This week saw the conclusion of a month-long strike involving over 10,000 United Auto Workers (UAW) workers at John Deere, the world’s largest farming equipment manufacturer. Workers at 14 facilities in five US states returned to work on Wednesday having approved a contract that guarantees them an immediate 10 percent wage rise, improved retirement benefits and an $8,500 signing bonus.
These are important gains achieved through a militant strike, pushed forward at every stage by the rank-and-file workers of the company, who at each turn of events were faced with the collusion between the bosses and the bureaucratic union leadership.
In spite of the headline-grabbing wage increase, the final result of the strike is still some way from an all-out victory. Nevertheless, with other strikes across the US ongoing or on the horizon, the John Deere strike gives us a taste of the militant struggles to come.
In October, John Deere workers were presented with a meagre proposal to increase wages by 5 percent. This is below the inflation rate in the US which has already risen to 6.2 percent. In addition, the contract would have worsened pension plans for new hires and increased the cost of healthcare insurance. The workers were also angry that their grievances always took forever to be addressed by the bosses.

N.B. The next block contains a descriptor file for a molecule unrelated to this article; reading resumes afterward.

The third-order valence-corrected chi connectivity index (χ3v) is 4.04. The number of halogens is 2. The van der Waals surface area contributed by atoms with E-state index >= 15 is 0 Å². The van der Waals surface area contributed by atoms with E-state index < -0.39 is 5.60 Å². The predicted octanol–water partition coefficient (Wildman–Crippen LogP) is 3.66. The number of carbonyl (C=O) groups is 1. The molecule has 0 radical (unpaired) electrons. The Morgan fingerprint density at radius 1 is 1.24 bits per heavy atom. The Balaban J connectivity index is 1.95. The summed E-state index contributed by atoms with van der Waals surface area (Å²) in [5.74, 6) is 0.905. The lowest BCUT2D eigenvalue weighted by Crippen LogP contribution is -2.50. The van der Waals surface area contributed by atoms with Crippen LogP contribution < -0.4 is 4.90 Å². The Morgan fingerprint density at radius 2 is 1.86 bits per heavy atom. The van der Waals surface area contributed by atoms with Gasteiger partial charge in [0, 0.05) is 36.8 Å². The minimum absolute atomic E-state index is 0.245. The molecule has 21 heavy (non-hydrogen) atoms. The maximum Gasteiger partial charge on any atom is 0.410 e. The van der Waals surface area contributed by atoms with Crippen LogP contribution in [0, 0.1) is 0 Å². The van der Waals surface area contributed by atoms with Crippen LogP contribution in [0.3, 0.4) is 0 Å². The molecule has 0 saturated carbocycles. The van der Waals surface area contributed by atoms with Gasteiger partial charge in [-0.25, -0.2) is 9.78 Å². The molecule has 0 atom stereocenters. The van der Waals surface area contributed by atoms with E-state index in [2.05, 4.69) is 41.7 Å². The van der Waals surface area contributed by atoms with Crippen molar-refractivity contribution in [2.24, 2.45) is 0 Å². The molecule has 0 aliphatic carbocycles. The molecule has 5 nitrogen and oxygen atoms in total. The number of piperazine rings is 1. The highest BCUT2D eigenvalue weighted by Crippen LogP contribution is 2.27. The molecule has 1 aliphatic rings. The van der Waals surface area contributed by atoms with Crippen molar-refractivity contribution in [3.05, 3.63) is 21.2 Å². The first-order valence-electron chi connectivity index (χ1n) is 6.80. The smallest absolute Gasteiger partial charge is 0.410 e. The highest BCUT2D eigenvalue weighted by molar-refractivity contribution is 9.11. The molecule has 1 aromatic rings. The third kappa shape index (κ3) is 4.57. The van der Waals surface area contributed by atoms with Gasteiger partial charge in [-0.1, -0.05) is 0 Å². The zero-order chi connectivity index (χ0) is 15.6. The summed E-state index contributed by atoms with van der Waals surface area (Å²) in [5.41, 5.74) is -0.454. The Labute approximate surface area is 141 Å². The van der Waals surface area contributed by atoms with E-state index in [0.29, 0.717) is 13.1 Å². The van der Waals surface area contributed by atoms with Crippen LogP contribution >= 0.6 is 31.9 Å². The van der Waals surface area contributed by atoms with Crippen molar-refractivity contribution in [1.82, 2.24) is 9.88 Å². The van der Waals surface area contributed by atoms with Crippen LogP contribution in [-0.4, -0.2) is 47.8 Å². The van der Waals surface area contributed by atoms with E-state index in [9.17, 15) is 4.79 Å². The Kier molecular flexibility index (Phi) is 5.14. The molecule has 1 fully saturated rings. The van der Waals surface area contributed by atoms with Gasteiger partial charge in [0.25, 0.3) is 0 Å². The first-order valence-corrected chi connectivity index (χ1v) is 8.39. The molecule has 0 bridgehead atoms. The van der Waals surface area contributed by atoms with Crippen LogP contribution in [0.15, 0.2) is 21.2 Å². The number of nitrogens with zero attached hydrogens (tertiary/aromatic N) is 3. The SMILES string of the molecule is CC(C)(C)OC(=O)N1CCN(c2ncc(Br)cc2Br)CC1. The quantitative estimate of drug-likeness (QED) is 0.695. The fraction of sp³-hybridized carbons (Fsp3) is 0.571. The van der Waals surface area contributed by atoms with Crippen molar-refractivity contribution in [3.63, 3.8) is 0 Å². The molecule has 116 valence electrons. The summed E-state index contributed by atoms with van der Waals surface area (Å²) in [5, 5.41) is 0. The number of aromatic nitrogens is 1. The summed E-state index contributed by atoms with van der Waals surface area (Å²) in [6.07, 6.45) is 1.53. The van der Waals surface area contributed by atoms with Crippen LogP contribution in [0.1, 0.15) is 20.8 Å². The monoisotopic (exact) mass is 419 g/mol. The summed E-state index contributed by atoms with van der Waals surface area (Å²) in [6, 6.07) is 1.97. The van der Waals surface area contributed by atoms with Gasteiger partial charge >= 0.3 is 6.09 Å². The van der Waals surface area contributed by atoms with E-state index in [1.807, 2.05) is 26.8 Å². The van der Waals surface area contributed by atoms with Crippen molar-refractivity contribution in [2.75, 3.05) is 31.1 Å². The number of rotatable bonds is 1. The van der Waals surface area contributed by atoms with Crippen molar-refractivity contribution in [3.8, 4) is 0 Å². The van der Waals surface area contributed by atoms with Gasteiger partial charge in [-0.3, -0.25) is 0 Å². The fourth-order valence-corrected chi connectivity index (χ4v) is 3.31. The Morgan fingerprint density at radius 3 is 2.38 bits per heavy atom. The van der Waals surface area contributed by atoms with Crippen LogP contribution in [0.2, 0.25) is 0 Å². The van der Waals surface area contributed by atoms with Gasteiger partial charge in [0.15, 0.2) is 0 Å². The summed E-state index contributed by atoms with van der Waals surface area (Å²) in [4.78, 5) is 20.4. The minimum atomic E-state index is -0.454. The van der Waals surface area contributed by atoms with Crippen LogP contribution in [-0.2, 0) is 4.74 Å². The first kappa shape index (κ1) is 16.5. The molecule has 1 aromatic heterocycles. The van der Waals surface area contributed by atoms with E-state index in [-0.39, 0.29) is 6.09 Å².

Unsurprisingly, workers came out en masse to oppose the insulting terms offered by the bosses, with 99 percent of voting to approve strike action.
This vote was not only significant for the scale of support it received. This was the first strike at John Deere since 1986, and the biggest private sector strike since the struggle of General Motors workers in 2019.
Power of the working class
Undoubtedly, one of the key factors in shifting consciousness in this direction was the impact of the coronavirus pandemic. Many striking workers said they wanted recognition for the sacrifices they had to make during the lockdown.
As construction and farming equipment is considered essential, John Deere workers risked their health to build these invaluable resources, only to be rewarded with a wage increase that would be entirely lost to inflation.
Adding insult to injury, John Deere CEO John May earned $15.6 million in 2020, a 160 percent increase over his 2019 pay. While the company publicly claimed to be unable to afford more than a 10 percent wage increase for its workers, John Deere chalked up record profits this year, projected at $5.7–5.9 billion. Profits taken in during the first nine months of 2021 are already double what they were in 2020.